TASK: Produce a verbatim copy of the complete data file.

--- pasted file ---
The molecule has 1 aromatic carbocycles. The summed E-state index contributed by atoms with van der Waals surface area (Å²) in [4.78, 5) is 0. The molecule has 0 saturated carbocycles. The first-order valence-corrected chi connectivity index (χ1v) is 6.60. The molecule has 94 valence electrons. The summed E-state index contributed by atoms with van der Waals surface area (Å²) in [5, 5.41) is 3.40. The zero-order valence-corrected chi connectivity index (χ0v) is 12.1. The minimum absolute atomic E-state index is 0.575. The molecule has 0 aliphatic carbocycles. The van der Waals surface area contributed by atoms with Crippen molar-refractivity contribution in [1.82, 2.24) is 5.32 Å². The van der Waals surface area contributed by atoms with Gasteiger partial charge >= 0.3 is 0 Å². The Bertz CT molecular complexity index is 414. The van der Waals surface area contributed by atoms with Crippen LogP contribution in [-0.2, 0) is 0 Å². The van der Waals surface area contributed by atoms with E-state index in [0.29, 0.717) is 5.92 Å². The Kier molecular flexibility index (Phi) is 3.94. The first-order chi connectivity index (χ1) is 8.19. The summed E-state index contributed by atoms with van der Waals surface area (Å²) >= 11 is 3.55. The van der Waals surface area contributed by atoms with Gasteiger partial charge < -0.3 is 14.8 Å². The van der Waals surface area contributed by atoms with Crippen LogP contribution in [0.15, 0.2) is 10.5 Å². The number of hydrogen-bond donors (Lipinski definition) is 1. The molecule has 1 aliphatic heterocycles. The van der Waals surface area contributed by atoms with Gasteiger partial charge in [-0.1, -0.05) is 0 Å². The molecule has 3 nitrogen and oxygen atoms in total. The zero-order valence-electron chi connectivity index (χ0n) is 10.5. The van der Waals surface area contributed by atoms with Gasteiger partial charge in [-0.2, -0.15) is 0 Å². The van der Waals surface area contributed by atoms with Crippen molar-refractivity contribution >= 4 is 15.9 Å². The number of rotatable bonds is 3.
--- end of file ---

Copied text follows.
The molecule has 1 aromatic carbocycles. The summed E-state index contributed by atoms with van der Waals surface area (Å²) in [4.78, 5) is 0. The molecule has 0 saturated carbocycles. The first-order valence-corrected chi connectivity index (χ1v) is 6.60. The molecule has 94 valence electrons. The summed E-state index contributed by atoms with van der Waals surface area (Å²) in [5, 5.41) is 3.40. The zero-order valence-corrected chi connectivity index (χ0v) is 12.1. The minimum absolute atomic E-state index is 0.575. The molecule has 0 aliphatic carbocycles. The van der Waals surface area contributed by atoms with Crippen molar-refractivity contribution in [1.82, 2.24) is 5.32 Å². The van der Waals surface area contributed by atoms with Gasteiger partial charge >= 0.3 is 0 Å². The Bertz CT molecular complexity index is 414. The van der Waals surface area contributed by atoms with Crippen LogP contribution in [-0.2, 0) is 0 Å². The van der Waals surface area contributed by atoms with E-state index in [0.29, 0.717) is 5.92 Å². The Kier molecular flexibility index (Phi) is 3.94. The first-order chi connectivity index (χ1) is 8.19. The summed E-state index contributed by atoms with van der Waals surface area (Å²) >= 11 is 3.55. The van der Waals surface area contributed by atoms with Gasteiger partial charge < -0.3 is 14.8 Å². The van der Waals surface area contributed by atoms with Crippen LogP contribution in [0.15, 0.2) is 10.5 Å². The number of hydrogen-bond donors (Lipinski definition) is 1. The molecule has 1 aliphatic heterocycles. The van der Waals surface area contributed by atoms with Gasteiger partial charge in [-0.1, -0.05) is 0 Å². The molecule has 3 nitrogen and oxygen atoms in total. The zero-order valence-electron chi connectivity index (χ0n) is 10.5. The van der Waals surface area contributed by atoms with Gasteiger partial charge in [-0.2, -0.15) is 0 Å². The van der Waals surface area contributed by atoms with Crippen molar-refractivity contribution >= 4 is 15.9 Å². The number of rotatable bonds is 3.